On the days we don’t win, I also have to have the peace of knowing that we as a team, and I as an individual nurse, have done everything that is within our power and ability to do to try and save a life. With that, I can survive the bad days, still be a good nurse for the next patient that needs our help, and still enjoy the blessings I have outside of work without the losses becoming overwhelming or intrusive into my day to day life.

When I explained this during the debriefing, it was called a “strength.” Particularly the fact that I was willing to acknowledge the sadness I felt in the moment and to cry in the room and when I got home that night, as opposed to forcing myself not to feel it at all or to hide my emotions lest anyone see them and think it unprofessional or unbecoming of an RN. I found myself disagreeing out loud before I could think to stop myself.

Why is it a strength to feel what any human would feel? When did we decide that nurses and doctors weren’t supposed to care enough to cry? How did we come to that conclusion?

Listen. I will not call this a strength, and no one will change my mind. This is being human, and we should all be able to do that.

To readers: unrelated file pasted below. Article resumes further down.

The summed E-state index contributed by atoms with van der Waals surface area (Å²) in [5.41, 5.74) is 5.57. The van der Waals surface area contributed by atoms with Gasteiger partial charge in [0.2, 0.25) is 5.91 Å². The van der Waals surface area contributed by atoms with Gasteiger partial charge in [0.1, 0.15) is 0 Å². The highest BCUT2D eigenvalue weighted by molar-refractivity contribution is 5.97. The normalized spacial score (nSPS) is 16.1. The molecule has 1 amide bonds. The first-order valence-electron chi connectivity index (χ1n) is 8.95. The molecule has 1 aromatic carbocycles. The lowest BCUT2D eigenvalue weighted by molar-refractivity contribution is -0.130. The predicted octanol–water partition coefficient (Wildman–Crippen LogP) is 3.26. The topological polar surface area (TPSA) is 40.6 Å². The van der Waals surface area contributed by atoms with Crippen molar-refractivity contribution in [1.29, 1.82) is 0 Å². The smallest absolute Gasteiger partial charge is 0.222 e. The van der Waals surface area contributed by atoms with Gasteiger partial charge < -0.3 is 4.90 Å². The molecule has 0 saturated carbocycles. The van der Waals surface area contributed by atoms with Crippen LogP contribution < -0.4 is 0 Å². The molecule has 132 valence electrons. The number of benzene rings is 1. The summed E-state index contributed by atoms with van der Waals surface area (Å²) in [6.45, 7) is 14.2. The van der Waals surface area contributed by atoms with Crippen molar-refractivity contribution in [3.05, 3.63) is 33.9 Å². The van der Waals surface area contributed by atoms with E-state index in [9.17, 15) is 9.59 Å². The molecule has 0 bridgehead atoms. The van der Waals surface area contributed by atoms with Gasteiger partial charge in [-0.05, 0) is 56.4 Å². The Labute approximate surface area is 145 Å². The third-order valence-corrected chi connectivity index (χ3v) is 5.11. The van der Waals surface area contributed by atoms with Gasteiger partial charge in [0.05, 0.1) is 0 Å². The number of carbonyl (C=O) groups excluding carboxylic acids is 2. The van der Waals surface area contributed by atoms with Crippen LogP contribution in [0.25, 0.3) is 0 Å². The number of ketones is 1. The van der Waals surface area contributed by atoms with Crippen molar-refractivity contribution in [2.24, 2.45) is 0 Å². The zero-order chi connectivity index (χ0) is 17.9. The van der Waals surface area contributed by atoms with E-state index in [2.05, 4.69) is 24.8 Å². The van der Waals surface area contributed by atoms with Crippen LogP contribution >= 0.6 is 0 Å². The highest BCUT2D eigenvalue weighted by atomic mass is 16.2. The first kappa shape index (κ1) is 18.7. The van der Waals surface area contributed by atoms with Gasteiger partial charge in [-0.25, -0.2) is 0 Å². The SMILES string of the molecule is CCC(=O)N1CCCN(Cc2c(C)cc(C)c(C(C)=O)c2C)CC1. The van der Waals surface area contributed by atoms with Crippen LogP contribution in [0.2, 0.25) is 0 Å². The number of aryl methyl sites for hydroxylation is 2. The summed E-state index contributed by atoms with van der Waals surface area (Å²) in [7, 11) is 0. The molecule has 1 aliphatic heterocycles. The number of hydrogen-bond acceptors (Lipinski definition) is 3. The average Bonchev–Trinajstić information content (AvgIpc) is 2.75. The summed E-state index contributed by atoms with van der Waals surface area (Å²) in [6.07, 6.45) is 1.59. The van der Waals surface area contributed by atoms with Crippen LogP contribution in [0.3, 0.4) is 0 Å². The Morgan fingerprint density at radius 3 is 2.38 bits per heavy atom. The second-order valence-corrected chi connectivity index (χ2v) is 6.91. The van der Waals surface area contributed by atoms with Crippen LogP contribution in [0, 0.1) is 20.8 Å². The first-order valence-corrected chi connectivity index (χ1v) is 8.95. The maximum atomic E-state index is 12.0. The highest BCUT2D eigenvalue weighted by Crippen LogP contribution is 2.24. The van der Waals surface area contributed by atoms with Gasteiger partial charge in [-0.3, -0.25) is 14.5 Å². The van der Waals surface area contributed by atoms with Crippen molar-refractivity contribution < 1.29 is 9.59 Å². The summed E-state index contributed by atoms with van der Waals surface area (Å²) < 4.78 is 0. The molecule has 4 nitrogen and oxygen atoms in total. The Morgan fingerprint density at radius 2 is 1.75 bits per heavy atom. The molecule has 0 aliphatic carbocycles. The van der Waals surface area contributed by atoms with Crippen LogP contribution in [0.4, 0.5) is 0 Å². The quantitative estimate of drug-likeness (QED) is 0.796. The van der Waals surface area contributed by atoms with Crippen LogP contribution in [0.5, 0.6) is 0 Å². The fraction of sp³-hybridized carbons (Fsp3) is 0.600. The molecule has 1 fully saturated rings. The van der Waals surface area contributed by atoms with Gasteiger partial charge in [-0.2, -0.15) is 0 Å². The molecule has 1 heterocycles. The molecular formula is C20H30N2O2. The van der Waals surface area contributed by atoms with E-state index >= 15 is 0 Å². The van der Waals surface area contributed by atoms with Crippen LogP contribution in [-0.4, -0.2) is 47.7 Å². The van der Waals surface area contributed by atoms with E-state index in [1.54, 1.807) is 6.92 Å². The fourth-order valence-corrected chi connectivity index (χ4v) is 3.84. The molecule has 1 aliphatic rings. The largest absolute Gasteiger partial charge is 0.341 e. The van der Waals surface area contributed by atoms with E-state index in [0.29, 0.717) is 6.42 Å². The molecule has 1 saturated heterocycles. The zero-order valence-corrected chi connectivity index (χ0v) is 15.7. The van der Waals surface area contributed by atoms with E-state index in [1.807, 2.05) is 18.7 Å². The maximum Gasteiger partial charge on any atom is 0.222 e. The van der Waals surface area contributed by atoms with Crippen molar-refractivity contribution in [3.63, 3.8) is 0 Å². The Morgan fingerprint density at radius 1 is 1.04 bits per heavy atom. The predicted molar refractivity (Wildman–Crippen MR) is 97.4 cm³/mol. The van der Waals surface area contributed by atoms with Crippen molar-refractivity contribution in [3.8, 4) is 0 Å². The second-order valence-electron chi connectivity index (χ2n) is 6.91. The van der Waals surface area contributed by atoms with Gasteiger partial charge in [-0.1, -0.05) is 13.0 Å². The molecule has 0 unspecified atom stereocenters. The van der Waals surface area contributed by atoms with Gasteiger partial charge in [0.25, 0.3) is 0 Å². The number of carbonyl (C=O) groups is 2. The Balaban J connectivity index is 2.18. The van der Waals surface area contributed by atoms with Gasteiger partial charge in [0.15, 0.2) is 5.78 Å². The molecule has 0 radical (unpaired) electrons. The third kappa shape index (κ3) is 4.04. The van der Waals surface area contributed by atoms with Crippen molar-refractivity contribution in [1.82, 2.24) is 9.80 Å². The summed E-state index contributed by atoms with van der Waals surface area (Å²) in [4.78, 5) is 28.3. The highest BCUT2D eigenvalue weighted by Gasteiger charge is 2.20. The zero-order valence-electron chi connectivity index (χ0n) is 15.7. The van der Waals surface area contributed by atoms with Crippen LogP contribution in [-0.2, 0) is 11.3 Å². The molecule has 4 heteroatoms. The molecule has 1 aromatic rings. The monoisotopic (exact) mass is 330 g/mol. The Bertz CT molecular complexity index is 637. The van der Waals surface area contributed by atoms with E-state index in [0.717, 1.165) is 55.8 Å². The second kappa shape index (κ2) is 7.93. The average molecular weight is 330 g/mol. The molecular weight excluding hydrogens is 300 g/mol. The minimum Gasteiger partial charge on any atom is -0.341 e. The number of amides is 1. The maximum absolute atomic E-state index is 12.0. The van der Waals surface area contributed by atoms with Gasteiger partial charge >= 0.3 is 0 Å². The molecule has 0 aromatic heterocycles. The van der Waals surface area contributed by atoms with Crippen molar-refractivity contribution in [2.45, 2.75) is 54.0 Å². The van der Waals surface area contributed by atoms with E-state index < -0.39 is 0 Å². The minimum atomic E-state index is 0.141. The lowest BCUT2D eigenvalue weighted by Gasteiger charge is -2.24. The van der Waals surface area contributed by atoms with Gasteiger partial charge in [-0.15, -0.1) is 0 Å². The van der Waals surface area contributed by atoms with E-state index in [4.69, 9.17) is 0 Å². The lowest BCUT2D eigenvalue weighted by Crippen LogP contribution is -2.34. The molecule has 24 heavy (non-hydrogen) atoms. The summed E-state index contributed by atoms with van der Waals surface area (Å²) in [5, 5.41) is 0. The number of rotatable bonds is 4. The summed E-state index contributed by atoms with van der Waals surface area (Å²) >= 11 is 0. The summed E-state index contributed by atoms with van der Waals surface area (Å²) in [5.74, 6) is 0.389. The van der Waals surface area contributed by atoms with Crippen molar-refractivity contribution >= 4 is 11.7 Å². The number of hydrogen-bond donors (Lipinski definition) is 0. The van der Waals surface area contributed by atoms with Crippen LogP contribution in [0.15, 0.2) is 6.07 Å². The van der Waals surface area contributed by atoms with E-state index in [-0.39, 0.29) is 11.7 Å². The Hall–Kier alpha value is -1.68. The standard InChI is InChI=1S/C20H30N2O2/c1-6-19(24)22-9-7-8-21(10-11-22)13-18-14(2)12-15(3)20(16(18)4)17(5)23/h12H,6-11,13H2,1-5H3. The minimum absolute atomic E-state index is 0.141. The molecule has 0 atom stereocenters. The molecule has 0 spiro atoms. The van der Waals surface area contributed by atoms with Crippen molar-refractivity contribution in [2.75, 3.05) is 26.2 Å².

This is not me being self-depreciating. I know my strengths, and I won’t feign modesty when they’re acknowledged. I’m good at what I’m good at, and I need to work on what I need to work on. There’s no point in pretending otherwise. Similarly, I feel what I feel, and I don’t think there’s any point in any of us hiding that. If we are bearing witness to a shift-your-world-on-its-axis level loss, we should care, and it should show. Our patients and families deserve nurses that care about that and they deserve to see that we care about that! They deserve to know that they are not facing it alone. The loss is theirs, yes, but if we saw a stranger on the sidewalk suddenly collapse into tears, no decent human being would pretend it wasn’t happening for the sake of keeping a straight face. We’d hold them up, maybe even cry with them if the situation warranted a few of our own tears. Heaven knows I do, and I’m not ashamed of that. From my perspective, it’s pragmatic. See something sad, respond accordingly. See something happy, respond accordingly. Anything else goes against human nature, doesn't it?